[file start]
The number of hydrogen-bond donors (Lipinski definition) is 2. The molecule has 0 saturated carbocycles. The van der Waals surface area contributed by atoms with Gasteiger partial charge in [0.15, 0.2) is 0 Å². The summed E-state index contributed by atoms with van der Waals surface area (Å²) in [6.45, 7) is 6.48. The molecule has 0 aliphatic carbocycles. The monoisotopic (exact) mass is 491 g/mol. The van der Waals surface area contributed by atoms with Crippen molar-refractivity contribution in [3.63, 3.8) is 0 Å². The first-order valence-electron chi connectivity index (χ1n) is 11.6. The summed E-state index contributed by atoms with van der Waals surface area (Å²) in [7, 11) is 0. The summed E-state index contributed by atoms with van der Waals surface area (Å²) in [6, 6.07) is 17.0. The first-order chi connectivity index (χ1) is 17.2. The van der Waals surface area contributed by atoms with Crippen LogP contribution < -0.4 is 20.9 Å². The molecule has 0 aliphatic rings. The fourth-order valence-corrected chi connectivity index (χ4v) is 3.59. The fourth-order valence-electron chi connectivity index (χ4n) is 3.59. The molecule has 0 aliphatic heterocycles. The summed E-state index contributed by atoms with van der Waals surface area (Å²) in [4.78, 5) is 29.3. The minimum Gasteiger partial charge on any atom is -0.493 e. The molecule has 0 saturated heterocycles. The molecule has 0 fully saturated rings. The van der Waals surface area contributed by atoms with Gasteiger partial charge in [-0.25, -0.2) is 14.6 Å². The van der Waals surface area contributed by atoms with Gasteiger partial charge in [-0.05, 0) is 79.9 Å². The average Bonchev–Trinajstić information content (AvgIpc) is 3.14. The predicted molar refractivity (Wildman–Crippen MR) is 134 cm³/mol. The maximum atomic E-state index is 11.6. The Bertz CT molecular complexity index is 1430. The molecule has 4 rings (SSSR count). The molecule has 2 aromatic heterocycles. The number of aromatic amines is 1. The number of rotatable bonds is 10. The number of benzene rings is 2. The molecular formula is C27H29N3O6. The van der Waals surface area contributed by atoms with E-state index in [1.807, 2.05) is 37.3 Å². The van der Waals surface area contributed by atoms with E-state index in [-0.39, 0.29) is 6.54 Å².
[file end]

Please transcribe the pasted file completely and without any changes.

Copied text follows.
The number of hydrogen-bond donors (Lipinski definition) is 2. The molecule has 0 saturated carbocycles. The van der Waals surface area contributed by atoms with Gasteiger partial charge in [0.15, 0.2) is 0 Å². The summed E-state index contributed by atoms with van der Waals surface area (Å²) in [6.45, 7) is 6.48. The molecule has 0 aliphatic carbocycles. The monoisotopic (exact) mass is 491 g/mol. The van der Waals surface area contributed by atoms with Crippen molar-refractivity contribution in [3.63, 3.8) is 0 Å². The first-order valence-electron chi connectivity index (χ1n) is 11.6. The summed E-state index contributed by atoms with van der Waals surface area (Å²) in [7, 11) is 0. The summed E-state index contributed by atoms with van der Waals surface area (Å²) in [6, 6.07) is 17.0. The first-order chi connectivity index (χ1) is 17.2. The van der Waals surface area contributed by atoms with Crippen LogP contribution < -0.4 is 20.9 Å². The molecule has 0 aliphatic rings. The fourth-order valence-corrected chi connectivity index (χ4v) is 3.59. The fourth-order valence-electron chi connectivity index (χ4n) is 3.59. The molecule has 0 aliphatic heterocycles. The summed E-state index contributed by atoms with van der Waals surface area (Å²) in [4.78, 5) is 29.3. The minimum Gasteiger partial charge on any atom is -0.493 e. The molecule has 0 saturated heterocycles. The molecule has 0 fully saturated rings. The van der Waals surface area contributed by atoms with Gasteiger partial charge in [-0.25, -0.2) is 14.6 Å². The van der Waals surface area contributed by atoms with Gasteiger partial charge in [-0.05, 0) is 79.9 Å². The average Bonchev–Trinajstić information content (AvgIpc) is 3.14. The predicted molar refractivity (Wildman–Crippen MR) is 134 cm³/mol. The maximum atomic E-state index is 11.6. The Bertz CT molecular complexity index is 1430. The molecule has 4 rings (SSSR count). The molecule has 2 aromatic heterocycles. The number of aromatic amines is 1. The number of rotatable bonds is 10. The number of benzene rings is 2. The molecular formula is C27H29N3O6. The van der Waals surface area contributed by atoms with E-state index in [1.807, 2.05) is 37.3 Å². The van der Waals surface area contributed by atoms with E-state index in [-0.39, 0.29) is 6.54 Å².